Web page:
As far as the offensive line goes, losing Trent Williams is obviously a big blow. However, this team has more depth on the line than they have had in years. Geron Christian Sr. stood out to me as a completely different player in comparison to last year. He’s obviously stronger and he held his own against rushers on the left side. Having said that, I don’t think he will start at LT, I think Donald Penn will, and Penn looked like the dependable starter he has been throughout his career.

At LG, Ereck Flowers was given most of the reps with the first team, but I don’t think it’s coincidence that Wes Martin is playing alongside Penn with the second team. By the end of the preseason, I expect Penn and Martin to start on the left side. Martin has surprised coaches with his better-than-anticipated mobility, as his pulling has shown off movement skills that were not used in Indiana’s power run scheme. Ross Pierschbacher has good technique but he needs to get stronger.

Brandon Scherff and Morgan Moses look better than I can remember on the right side. Lastly on the offensive line, I really liked what I saw from guard Hugh Thornton. He has a nasty streak in him and he plays whistle-to-whistle, and sometimes after. He was seen repeatedly running defenders off the field before he stopped blocking.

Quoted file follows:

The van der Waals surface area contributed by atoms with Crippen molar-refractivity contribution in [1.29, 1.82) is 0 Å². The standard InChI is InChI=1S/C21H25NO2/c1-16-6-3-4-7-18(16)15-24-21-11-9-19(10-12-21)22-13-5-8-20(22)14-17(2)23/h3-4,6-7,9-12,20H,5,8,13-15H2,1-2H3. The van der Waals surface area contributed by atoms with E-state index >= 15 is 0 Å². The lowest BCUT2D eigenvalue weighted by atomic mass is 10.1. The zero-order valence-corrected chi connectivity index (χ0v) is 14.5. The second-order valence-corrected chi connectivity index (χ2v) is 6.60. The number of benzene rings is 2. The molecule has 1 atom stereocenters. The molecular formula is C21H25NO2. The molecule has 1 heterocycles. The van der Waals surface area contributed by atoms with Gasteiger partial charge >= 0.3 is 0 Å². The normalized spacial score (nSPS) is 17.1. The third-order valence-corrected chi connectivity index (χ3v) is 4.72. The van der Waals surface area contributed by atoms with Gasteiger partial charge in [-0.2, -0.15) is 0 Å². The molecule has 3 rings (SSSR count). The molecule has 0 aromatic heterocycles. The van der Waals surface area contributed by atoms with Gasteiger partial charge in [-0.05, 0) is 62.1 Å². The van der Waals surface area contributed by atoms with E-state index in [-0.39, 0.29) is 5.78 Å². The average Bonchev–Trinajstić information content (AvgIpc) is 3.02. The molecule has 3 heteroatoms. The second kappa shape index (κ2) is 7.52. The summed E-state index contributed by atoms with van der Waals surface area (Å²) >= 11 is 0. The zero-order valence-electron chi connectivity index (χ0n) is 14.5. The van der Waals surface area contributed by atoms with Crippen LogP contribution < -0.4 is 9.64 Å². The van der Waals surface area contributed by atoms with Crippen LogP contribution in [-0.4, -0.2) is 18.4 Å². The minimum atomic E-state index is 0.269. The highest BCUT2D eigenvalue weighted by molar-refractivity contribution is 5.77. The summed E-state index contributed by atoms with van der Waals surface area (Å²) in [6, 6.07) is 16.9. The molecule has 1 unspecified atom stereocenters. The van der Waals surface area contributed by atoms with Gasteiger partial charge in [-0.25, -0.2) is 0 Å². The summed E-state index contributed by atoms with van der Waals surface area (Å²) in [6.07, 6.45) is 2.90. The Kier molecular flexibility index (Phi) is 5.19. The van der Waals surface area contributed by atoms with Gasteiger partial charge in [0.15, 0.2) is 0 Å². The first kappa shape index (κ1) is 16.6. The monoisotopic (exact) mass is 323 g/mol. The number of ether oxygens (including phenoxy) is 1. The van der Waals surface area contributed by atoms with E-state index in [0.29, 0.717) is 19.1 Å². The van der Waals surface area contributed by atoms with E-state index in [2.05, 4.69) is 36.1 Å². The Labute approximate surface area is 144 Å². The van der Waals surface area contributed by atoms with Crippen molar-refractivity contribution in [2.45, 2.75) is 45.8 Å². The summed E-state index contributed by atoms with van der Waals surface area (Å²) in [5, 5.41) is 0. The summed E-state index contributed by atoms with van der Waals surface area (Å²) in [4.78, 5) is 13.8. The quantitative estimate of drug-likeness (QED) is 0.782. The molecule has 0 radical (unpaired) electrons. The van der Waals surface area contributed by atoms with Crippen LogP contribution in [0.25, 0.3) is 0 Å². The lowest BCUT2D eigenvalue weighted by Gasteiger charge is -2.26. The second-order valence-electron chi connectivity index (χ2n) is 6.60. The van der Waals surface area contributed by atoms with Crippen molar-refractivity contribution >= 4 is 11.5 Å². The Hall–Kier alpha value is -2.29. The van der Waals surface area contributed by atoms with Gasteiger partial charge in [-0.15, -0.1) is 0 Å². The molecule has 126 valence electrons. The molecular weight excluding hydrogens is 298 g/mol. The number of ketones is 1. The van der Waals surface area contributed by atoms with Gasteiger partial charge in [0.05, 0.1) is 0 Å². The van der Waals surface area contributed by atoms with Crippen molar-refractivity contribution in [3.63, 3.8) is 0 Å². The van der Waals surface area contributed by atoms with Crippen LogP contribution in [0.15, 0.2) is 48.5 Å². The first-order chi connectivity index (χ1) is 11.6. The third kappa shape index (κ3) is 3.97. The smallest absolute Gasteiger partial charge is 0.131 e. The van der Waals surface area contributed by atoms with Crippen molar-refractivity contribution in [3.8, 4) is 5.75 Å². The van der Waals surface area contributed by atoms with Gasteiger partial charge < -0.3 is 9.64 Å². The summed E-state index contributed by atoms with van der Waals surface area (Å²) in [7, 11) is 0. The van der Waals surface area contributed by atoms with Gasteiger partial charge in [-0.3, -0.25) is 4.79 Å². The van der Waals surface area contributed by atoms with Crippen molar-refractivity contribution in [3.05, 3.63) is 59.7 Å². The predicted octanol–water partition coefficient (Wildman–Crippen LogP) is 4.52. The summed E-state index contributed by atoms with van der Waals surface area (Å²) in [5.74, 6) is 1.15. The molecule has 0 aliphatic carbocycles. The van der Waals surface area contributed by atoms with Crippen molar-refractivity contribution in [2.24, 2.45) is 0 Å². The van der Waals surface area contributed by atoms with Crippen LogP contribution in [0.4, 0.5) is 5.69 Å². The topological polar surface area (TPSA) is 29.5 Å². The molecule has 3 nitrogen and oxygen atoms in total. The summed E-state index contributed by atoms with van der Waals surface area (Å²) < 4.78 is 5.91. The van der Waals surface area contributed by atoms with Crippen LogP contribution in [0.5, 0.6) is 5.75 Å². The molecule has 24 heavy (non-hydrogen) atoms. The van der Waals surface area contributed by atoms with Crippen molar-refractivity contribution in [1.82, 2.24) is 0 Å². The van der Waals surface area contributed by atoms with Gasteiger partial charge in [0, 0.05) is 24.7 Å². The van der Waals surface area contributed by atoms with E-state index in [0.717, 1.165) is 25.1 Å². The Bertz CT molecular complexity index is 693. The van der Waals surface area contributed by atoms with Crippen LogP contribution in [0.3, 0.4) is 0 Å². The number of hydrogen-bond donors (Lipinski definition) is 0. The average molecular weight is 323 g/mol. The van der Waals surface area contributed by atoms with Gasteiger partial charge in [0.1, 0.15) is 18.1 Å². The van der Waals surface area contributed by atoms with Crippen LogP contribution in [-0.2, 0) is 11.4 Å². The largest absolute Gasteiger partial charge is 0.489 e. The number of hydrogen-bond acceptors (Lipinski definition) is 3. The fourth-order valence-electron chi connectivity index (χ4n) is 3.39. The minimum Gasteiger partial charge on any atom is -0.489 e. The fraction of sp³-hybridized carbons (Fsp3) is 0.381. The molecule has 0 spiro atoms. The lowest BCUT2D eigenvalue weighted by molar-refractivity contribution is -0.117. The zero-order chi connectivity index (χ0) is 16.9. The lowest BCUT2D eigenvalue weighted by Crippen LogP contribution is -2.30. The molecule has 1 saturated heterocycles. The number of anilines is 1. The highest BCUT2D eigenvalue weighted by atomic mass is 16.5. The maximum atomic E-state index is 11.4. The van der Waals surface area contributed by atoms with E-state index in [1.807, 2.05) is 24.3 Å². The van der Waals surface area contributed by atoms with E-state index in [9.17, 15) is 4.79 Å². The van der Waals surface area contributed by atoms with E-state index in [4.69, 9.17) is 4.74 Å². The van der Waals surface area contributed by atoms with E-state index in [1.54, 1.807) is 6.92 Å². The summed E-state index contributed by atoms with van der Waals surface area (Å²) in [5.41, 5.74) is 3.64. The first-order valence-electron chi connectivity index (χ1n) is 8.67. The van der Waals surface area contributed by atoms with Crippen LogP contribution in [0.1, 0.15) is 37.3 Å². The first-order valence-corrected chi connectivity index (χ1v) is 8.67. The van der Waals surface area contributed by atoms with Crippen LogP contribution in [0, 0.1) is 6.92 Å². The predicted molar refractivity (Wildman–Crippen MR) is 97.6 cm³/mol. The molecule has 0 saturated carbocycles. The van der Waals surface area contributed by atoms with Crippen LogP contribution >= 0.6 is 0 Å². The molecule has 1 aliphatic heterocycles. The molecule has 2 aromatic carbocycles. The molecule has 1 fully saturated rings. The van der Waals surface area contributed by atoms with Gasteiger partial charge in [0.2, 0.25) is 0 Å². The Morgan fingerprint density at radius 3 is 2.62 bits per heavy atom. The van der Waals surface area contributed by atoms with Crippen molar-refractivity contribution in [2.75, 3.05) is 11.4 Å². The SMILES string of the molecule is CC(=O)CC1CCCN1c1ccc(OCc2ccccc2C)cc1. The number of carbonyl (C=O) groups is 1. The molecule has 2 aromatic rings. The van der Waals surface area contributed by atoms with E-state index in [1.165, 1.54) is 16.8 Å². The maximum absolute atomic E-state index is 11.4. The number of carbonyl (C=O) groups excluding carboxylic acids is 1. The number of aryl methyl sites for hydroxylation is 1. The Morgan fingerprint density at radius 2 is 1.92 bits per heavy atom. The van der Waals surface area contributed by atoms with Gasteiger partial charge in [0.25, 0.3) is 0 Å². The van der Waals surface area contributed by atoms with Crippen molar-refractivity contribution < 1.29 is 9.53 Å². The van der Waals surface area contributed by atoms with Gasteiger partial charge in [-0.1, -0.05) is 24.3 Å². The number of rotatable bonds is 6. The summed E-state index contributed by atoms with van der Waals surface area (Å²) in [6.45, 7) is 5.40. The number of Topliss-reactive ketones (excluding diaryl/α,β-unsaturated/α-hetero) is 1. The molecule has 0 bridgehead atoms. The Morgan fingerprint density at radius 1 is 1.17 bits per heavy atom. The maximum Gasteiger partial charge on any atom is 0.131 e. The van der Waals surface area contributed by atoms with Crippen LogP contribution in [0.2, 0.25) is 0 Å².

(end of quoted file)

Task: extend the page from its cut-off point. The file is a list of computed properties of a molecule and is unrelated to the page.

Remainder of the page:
The skill-positions remain a mystery. The backfield is crowded, with a healthy Chris Thompson and Derrius Guice and future Hall-of-Famer Adrian Peterson back for 2019. Add in an even more cut-up Samaje Perine (who looked fantastic in camp), and that backfield is busy.

At TE, Vernon Davis still has his speed and Gruden was getting into him about lazy route-running throughout camp. He made Vernon re-run multiple routes that I saw (which is a stark contrast to Gruden in previous years). Jordan Reed looks like he did years ago before his foot problems, and if he can truly stay healthy, this offense will run through him.

Wide receiver is the biggest mystery though, as Josh Doctson, Paul Richardson Jr, Trey Quinn, Terry McLaurin, Kelvin Harmon, Cam Sims, and Robert Davis will be fighting for (likely) 6 spots on the roster. For my money, I thought McLaurin (speed and attention to technique) and Davis (size/speed freak who made several jump-ball grabs) had the best camps at receiver, but I also don’t doubt that Trey Quinn will lead this team in receptions; the dude is just always open. I would not be surprised if Doctson is the odd man out…he just doesn’t make enough plays and his health is too unreliable when there is so much raw talent around him. One more quick anecdote; Haskins two favorite targets were his college teammate McLaurin and fellow rookie Harmon, who was thrown more than a few back-shoulder balls throughout camp.